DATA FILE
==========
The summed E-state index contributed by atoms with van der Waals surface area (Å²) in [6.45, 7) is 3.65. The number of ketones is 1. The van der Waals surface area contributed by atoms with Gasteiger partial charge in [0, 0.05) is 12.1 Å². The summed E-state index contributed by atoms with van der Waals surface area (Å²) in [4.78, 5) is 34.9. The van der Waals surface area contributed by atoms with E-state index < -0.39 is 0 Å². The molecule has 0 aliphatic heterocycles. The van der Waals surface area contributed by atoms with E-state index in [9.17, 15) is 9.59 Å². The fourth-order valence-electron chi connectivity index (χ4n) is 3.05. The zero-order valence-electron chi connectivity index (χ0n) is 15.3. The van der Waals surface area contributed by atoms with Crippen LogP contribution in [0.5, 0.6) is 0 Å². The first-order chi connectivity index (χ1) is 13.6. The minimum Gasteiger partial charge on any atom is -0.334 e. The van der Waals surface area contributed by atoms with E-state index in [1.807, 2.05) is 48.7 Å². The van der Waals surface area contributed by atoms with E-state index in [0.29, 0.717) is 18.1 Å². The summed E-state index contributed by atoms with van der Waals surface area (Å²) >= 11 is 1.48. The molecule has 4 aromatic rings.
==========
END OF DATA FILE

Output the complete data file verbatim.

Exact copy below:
The summed E-state index contributed by atoms with van der Waals surface area (Å²) in [6.45, 7) is 3.65. The number of ketones is 1. The van der Waals surface area contributed by atoms with Gasteiger partial charge in [0, 0.05) is 12.1 Å². The summed E-state index contributed by atoms with van der Waals surface area (Å²) in [4.78, 5) is 34.9. The van der Waals surface area contributed by atoms with E-state index < -0.39 is 0 Å². The molecule has 0 aliphatic heterocycles. The van der Waals surface area contributed by atoms with E-state index in [9.17, 15) is 9.59 Å². The fourth-order valence-electron chi connectivity index (χ4n) is 3.05. The zero-order valence-electron chi connectivity index (χ0n) is 15.3. The van der Waals surface area contributed by atoms with Crippen LogP contribution in [0.5, 0.6) is 0 Å². The first-order chi connectivity index (χ1) is 13.6. The minimum Gasteiger partial charge on any atom is -0.334 e. The van der Waals surface area contributed by atoms with E-state index in [1.807, 2.05) is 48.7 Å². The van der Waals surface area contributed by atoms with E-state index in [0.29, 0.717) is 18.1 Å². The summed E-state index contributed by atoms with van der Waals surface area (Å²) >= 11 is 1.48. The molecule has 4 aromatic rings.